Even in a fairly steady song like ‘Father and Son‘ we can find the one-off odd bar in 1/4 or 3/4 in there. In ‘Time‘ Cat alternates 4/4 bars with 3/4 ones, and songs like ‘Rubylove‘ are even written in fully authentic Greek 7/8 time.

Talking about working with Paul Samwell-Smith and Alun Davies in the studio, Cat mentioned in a recent interview, “Occassionally, I’d do something on the timing that would be slightly different, and that was the thing which stumped them. And so we’d have to stop and start again until we got that right.”

What we also see often with Cat’s music are chord changes placed at odd intervals in a given bar. In ‘How Can I Tell You‘ for instance there is a premature change to the G major chord, only so that the following G/F# major chord can shine more. And ‘Don’t Be Shy‘ forces you to change chords at the oddest moments in a regular 4/4 bar.

Breaking the monotony, or tediousness, of regular time is truly a staple of Cat’s.

Cat’s Bar Chords

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Figure 2

Another pecularity with Cat’s playing lies in his chord fingering for bar chords. In songs like ‘Hard Headed Woman‘ you often hear only the Bb major chord without the bass root note struck, effectively Bb/F, in the quick F-to-Bb chord shifts. After all, a chord only consists of three notes.

Cat does this by barring the chord with the ring finger, neglecting the root bass note (Figure 1). He also tends to use his middle finger to assist his ringer finger with depressing the D through B strings. This specific chord fingering is used solely for the purpose of retaining the familiar and comfortable thumb-over-neck style of guitar playing Cat favors.

However, at certain other times Cat seems secure the root bass note with the thumb. Take his use of B major in ‘Take the World Apart‘ for instance (Figure 2). The thumb secures the bass A string at the second fret, while the ring finger bars the D through B strings at the fourth.

Unfortunately it is far from an easy thing to do. You are trying to depress the A bass string with the thumb after all. Such an overreach with the thumb requires a slim-taper guitar neck, larger hands and lots of practice. Even so, you will often run into not being able to prevent the treble E string from ringing out unwantedly out at the fret barred with your ring finger.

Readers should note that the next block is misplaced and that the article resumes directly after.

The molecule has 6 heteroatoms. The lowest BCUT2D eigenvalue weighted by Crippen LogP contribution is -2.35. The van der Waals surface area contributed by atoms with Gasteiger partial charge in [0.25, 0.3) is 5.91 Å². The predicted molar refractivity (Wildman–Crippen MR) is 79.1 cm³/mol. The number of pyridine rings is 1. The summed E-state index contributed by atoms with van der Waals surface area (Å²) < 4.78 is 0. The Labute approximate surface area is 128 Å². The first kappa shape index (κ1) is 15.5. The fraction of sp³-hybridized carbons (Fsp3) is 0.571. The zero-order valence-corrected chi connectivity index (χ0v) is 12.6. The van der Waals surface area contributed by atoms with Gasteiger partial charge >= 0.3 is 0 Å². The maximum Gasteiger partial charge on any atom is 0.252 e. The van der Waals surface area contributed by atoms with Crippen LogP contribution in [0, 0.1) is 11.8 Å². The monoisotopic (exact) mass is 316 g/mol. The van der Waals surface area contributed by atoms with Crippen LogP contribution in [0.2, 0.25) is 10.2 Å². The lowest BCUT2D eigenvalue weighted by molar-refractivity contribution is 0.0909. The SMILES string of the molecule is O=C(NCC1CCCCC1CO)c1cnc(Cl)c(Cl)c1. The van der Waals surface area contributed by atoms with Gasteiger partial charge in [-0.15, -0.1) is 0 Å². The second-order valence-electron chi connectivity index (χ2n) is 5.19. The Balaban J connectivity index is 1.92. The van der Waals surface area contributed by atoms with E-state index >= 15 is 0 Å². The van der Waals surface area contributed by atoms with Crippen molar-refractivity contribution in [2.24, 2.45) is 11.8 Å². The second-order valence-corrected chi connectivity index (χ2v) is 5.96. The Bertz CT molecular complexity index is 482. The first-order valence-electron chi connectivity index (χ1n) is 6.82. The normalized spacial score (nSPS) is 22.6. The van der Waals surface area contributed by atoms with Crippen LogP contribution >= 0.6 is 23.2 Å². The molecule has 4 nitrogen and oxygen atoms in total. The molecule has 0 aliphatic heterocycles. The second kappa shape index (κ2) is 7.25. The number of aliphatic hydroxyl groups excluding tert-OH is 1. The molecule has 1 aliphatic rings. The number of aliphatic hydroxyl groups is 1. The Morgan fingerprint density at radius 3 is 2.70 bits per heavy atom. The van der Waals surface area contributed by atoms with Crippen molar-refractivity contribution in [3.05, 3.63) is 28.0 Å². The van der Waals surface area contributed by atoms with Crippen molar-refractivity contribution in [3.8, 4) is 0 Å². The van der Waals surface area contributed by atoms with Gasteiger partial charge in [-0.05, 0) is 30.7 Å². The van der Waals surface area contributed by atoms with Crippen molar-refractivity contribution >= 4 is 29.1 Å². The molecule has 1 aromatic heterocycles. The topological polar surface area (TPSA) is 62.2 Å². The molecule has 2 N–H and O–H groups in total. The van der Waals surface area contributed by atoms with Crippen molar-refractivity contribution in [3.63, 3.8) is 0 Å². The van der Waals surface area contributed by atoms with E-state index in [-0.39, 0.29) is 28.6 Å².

You also often see Cat using chord inversions especially in the bass. For instance, when a B7 major chord is called for he often replaces the root note with the dominant seventh, effectively playing a B/A major chord (Figure 3).

Regarding E-shaped bar chords Cat usually bars the first three – not two – treble strings with his index finger (Figure 4). This is done as a precaution so as to being able to quickly shift to an Em-shaped bar chord. Cat chooses not do so with F major at the first fret because he likes to tap into Fsus2 with its open G string.

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Figure 4

Thumb Usage and Inversions

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Figure 2

Playing with your thumb over your neck to form chords is universally frowned upon by acoustic guitar teachers for some reason. Cat, however, plays like that all the time (see Figure 1 for a chord example), and it is a very comfortable way to play the guitar given the right hand size and guitar neck shape. You can see electric guitar players do this a lot, too.

Using the thumb, instead of fully barring a chord, also allows for using open strings to your advantage in your chord compositions. Remember that open strings always sound best on guitar (they chime and ring and are perfectly tuned), so play them whenever you can. For example, Cat plays his favorite Fsus2 chord with an open G string, and the chord variation simply sounds fantastic (see Figure 2). The chord could also not be played otherwise when fully barring at the first fret.

For E-shaped barré chords such a F major, there is also the option to leave out the main bass note entirely and rather play an inversion in the bass (see Figure 3). In fact, Cat does this more often than can be transcribed in a digestible guitar tablature. ‘Changes IV‘ and ‘On the Road to Find Out‘, among many other songs, are guilty of this, and it sounds spectacular. This may have originate from playing inverted chords on the piano (F/C or G/D for example) as well, which often sound purer than their standard chord cousins for some reason.

Figure 4 shows another chord variation using open strings and not barring. Cat uses that one in ‘Fill My Eyes‘.

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Figure 4

Cat’s G Major Chord


Many of Cat’s song are written in the key of G major. There are many reasons for this. One is that the guitar lends itself especially to that key because it allows for playing a lot with open strings, which always sound the purest.